Direct Loan Perks – By consolidating into a federal direct loan, borrowers add many new perks to their loans. For example, a federal direct loan is eligible for REPAYE, which comes with an excellent interest subsidy for some borrowers. Likewise, borrowers gain eligibility for PSLF and new programs that might be announced in the future.

If these considerations are more valuable than the one-time forgiveness program, it could make sense to consolidate now.

The Risks of FFELP Consolidation

While there are benefits to consolidating right now, there are some real dangers that borrowers should understand.

Increased Interest Rates – Some borrowers consolidated their student loans into an FFELP Consolidation Loan. One of the perks that commercial lenders could offer was a reduced interest rate. Many of these borrowers have interest rates below 3%. Consolidating into a federal direct loan means the interest rate is reset to the weighted average of the original federal loans’ interest rates.

If you don’t have an FFELP Consolidation Loan, this isn’t a concern. If you do have a premium interest rate, it is a significant risk to weigh.

Poison Pills – If you have privately-held FFELP loans and other federally-held loans, consolidating now could mean the new combined loan misses out on the one-time forgiveness. In this case, the best practice is to apply for the one-time relief immediately, and then later consolidate the remaining debt. (Note: borrowers can also choose to consolidate only certain federal loans.)

Along those same lines, if you have Parent PLUS loans, you should use caution when consolidating your federal debt.

What Does the Potential One-Time Forgiveness Fix Look Like?

Even though the latest news for FFELP borrowers has been awful, I still think they might eventually get the one-time forgiveness.

The abrupt rule change happened in an effort to win a lawsuit attempting to block the entire one-time forgiveness program. It was the legal equivalent of cutting off the hand to save the person.

The Biden Administration could attempt to negotiate a deal with the lenders currently profiting from the FFELP loans. If they strike a deal with these lenders, the specific litigation risk goes away, and borrowers can get their FFELP cancellation.

While we are talking lawsuits, it is also possible that a borrower suit gets filed. The Department of Education provided objectively bad guidance in light of the last-minute deadline. A class-action lawsuit could restore FFELP borrower eligibility.

At this point, Department of Education lawyers are likely exploring every possibility to correct the FFELP issue.

Making a Decision

For many FFELP borrowers, it is a mystery what is behind Door #1 and Door #2.

It is awful that such a critical decision must be made with limited information, but that is the current situation.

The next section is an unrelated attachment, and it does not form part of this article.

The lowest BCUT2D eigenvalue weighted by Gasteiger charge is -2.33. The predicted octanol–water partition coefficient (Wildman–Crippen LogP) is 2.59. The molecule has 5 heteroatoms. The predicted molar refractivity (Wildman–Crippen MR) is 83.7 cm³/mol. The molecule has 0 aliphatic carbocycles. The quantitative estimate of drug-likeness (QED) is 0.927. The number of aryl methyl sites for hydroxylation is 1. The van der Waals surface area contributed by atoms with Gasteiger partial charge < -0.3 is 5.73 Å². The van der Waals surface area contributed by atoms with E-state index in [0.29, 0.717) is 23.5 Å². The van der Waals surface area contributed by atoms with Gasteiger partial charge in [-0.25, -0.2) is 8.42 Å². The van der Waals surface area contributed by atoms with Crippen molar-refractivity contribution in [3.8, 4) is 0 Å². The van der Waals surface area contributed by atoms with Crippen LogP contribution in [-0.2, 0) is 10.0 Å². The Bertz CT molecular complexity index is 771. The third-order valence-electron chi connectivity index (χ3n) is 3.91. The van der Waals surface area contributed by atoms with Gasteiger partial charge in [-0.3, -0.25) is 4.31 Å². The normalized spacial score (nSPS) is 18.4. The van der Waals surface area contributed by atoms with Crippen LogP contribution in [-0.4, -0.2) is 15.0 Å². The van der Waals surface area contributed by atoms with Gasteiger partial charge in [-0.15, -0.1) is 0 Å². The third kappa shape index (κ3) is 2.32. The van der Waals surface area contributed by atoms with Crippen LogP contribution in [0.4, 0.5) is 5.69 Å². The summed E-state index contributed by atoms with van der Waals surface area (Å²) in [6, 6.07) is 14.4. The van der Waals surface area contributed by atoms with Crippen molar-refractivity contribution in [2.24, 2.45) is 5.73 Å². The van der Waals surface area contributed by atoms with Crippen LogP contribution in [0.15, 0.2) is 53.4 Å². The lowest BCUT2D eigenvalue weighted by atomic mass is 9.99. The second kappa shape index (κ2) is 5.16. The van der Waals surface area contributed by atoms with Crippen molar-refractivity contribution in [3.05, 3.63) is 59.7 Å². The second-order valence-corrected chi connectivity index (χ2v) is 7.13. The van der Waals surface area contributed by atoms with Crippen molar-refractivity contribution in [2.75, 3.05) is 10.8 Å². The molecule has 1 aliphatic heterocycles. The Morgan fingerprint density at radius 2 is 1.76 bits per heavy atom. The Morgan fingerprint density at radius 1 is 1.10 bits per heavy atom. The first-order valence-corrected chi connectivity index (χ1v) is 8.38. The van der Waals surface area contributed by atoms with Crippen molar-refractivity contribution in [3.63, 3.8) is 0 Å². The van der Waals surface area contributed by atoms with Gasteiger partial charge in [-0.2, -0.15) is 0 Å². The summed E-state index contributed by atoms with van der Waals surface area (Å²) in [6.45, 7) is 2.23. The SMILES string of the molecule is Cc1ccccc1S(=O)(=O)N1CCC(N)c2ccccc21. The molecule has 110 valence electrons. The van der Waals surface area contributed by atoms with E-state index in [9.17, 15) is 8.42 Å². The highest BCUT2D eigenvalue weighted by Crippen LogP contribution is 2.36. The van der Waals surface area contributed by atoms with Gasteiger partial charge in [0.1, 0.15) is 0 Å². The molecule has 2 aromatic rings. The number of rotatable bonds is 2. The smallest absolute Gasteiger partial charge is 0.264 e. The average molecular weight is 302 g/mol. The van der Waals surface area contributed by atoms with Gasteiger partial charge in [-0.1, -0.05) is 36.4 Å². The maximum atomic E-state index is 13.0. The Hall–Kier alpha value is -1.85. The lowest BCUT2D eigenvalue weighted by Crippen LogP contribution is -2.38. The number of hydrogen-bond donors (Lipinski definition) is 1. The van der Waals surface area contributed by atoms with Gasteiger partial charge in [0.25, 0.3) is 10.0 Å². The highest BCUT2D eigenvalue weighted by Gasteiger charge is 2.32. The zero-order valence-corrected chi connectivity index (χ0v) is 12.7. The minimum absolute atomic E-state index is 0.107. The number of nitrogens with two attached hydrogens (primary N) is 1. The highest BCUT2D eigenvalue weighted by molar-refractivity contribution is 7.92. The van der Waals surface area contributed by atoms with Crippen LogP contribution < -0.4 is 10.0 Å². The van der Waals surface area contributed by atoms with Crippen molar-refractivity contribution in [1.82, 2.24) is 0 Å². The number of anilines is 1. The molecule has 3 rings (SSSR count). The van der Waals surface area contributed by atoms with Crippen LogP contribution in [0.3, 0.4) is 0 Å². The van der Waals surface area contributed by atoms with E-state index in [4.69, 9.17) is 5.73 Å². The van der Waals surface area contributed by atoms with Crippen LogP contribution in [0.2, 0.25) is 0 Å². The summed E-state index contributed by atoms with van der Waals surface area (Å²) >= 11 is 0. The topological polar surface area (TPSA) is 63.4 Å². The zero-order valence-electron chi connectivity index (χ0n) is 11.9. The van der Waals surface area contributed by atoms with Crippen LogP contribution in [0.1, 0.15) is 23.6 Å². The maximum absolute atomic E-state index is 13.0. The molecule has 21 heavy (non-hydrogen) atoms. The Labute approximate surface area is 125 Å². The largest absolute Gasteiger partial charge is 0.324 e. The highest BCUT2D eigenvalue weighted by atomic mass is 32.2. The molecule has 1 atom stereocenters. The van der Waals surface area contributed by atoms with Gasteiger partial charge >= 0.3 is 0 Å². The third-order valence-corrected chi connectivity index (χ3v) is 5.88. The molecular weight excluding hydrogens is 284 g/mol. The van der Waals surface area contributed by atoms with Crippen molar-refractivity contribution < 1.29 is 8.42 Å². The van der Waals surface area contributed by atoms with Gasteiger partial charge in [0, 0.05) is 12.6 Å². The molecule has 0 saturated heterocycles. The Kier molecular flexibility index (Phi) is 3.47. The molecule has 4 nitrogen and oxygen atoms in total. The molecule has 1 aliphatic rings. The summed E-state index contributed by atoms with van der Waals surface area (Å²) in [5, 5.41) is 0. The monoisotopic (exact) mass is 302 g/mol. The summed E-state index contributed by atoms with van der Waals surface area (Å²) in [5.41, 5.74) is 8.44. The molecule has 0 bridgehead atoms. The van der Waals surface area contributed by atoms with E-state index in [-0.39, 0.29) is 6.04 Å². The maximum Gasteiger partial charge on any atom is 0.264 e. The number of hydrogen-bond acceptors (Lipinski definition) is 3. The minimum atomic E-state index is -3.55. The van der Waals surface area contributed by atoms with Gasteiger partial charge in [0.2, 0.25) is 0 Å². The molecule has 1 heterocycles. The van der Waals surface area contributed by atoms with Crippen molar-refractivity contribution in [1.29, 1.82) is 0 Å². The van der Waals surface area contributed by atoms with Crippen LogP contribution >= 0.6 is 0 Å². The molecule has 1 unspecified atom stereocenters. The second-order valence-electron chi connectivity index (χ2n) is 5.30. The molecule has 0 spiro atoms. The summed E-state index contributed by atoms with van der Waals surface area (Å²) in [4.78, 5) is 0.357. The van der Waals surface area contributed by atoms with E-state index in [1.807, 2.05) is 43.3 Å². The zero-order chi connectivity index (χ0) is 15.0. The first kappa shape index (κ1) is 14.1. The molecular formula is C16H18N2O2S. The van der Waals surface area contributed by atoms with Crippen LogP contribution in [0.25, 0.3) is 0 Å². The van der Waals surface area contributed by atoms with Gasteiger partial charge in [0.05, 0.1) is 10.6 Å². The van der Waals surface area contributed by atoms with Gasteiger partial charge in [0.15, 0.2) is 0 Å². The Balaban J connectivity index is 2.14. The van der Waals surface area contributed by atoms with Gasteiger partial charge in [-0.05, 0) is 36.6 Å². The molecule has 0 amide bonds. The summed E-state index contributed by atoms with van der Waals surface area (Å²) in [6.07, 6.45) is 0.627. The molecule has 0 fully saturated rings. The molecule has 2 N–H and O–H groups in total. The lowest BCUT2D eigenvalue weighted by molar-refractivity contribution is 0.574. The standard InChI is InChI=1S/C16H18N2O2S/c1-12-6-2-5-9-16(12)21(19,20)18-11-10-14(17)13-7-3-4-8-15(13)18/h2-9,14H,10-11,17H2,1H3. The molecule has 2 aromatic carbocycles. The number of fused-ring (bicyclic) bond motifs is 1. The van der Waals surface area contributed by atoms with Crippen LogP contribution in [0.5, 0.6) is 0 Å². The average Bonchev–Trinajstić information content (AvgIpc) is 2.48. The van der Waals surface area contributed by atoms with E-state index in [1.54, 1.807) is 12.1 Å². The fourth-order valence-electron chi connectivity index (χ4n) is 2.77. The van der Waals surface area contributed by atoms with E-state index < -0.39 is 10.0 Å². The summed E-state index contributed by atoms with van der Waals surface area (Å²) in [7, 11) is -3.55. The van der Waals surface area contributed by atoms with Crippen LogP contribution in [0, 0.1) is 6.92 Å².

About the Author

Student loan expert Michael Lux is a licensed attorney and the founder of The Student Loan Sherpa. He has helped borrowers navigate life with student debt since 2013.

Insight from Michael has been featured in US News & World Report, Forbes, The Wall Street Journal, and numerous other online and print publications.

Michael is available for speaking engagements and to respond to press inquiries.

3 thoughts on “Should I Consolidate My FFELP Loan Right Now?”

  1. After doing the PSLF tool, it’s reckoning that I consolidate some of my loans into direct loans. One is an unsubsidized FFEL consolidation loan the others are Direct Plus Loans for Parents. The FFEL loan is with Navient and I’ve been paying it since 2007. I’m recently retired from my public service employment. My concern is that if I consolidate these loans and the end up not being eligible, I’ll have a higher interest rate and another 30 years of paying! I have one loan that already a Direct loan and I believe that one is eligible. It’s been on the payment pause and not listed with the PSLF recommendations of loans to consolidate. Perplexed as to what I should do.

    Reply
    • FFEL Loans need to be consolidated to be eligible for Public Service Loan Forgiveness. You are on a really tight deadline because the Limited Waiver on PSLF ends on 10/31. This is the program that allows you to cosnolidate the FFEL loans without starting from scratch like you fear.

      I’d encourage you to read up on the Limited Waiver on PSLF and call your servicer to get whatever assurances you are looking for.

      Reply
  2. Le sigh!

    It’s not an easy decision and I’m absolutely exhausted and tired.

    With that, I will say that I am in the process of consolidation as the servicer acknowledged the receipt of said application yesterday (after submitting late Thursday MST).

    I feel that fortune favors the bold and thus did not want to make the same mistakes of a). not paying attention to your blog and b). waiting. It’s a narrow window but I’m going to trust that although late, I’m still on time. You see, I, like some others, are very very close to IDR forgiveness.

    Even so, I still have ten days to accept or decline the consolidation. I’m doing my best to stay and remain calm.

    Reply